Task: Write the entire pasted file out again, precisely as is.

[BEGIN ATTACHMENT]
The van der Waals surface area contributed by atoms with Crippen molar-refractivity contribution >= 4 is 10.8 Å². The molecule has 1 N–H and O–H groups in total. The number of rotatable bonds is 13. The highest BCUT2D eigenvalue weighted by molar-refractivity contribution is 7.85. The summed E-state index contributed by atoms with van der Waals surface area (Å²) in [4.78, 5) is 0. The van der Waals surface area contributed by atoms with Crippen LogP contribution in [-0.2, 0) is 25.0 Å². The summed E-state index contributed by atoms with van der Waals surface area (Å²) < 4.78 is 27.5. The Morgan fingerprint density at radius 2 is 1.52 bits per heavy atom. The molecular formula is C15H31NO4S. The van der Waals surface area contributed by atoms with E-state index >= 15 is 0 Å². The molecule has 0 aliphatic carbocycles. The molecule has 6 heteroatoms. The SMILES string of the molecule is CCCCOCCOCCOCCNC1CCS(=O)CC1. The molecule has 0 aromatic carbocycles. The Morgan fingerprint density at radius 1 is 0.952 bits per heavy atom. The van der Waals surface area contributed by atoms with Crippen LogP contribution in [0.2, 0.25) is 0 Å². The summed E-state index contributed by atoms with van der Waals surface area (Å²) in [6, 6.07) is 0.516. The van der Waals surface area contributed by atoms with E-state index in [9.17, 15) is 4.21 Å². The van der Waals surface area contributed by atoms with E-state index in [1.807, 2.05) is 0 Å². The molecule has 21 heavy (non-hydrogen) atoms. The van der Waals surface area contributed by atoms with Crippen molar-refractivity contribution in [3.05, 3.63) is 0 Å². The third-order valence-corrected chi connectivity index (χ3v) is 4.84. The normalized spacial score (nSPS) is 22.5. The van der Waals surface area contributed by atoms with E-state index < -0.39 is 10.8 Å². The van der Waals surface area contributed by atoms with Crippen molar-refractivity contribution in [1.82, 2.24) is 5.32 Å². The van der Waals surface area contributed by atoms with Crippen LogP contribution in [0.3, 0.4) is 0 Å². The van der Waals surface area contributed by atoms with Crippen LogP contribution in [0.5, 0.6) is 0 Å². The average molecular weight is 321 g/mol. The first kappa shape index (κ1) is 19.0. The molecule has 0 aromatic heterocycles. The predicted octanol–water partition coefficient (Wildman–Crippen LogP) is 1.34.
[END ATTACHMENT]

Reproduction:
The van der Waals surface area contributed by atoms with Crippen molar-refractivity contribution >= 4 is 10.8 Å². The molecule has 1 N–H and O–H groups in total. The number of rotatable bonds is 13. The highest BCUT2D eigenvalue weighted by molar-refractivity contribution is 7.85. The summed E-state index contributed by atoms with van der Waals surface area (Å²) in [4.78, 5) is 0. The van der Waals surface area contributed by atoms with Crippen LogP contribution in [-0.2, 0) is 25.0 Å². The summed E-state index contributed by atoms with van der Waals surface area (Å²) < 4.78 is 27.5. The Morgan fingerprint density at radius 2 is 1.52 bits per heavy atom. The molecular formula is C15H31NO4S. The van der Waals surface area contributed by atoms with E-state index >= 15 is 0 Å². The molecule has 0 aliphatic carbocycles. The molecule has 6 heteroatoms. The SMILES string of the molecule is CCCCOCCOCCOCCNC1CCS(=O)CC1. The molecule has 0 aromatic carbocycles. The Morgan fingerprint density at radius 1 is 0.952 bits per heavy atom. The van der Waals surface area contributed by atoms with Crippen LogP contribution in [0.2, 0.25) is 0 Å². The summed E-state index contributed by atoms with van der Waals surface area (Å²) in [6, 6.07) is 0.516. The van der Waals surface area contributed by atoms with E-state index in [9.17, 15) is 4.21 Å². The van der Waals surface area contributed by atoms with E-state index in [1.807, 2.05) is 0 Å². The molecule has 21 heavy (non-hydrogen) atoms. The van der Waals surface area contributed by atoms with Crippen molar-refractivity contribution in [3.05, 3.63) is 0 Å². The third-order valence-corrected chi connectivity index (χ3v) is 4.84. The normalized spacial score (nSPS) is 22.5. The van der Waals surface area contributed by atoms with E-state index < -0.39 is 10.8 Å². The van der Waals surface area contributed by atoms with Crippen molar-refractivity contribution in [1.82, 2.24) is 5.32 Å². The van der Waals surface area contributed by atoms with Crippen LogP contribution in [0.3, 0.4) is 0 Å². The van der Waals surface area contributed by atoms with Crippen LogP contribution in [0.5, 0.6) is 0 Å². The average molecular weight is 321 g/mol. The first kappa shape index (κ1) is 19.0. The molecule has 0 aromatic heterocycles. The predicted octanol–water partition coefficient (Wildman–Crippen LogP) is 1.34.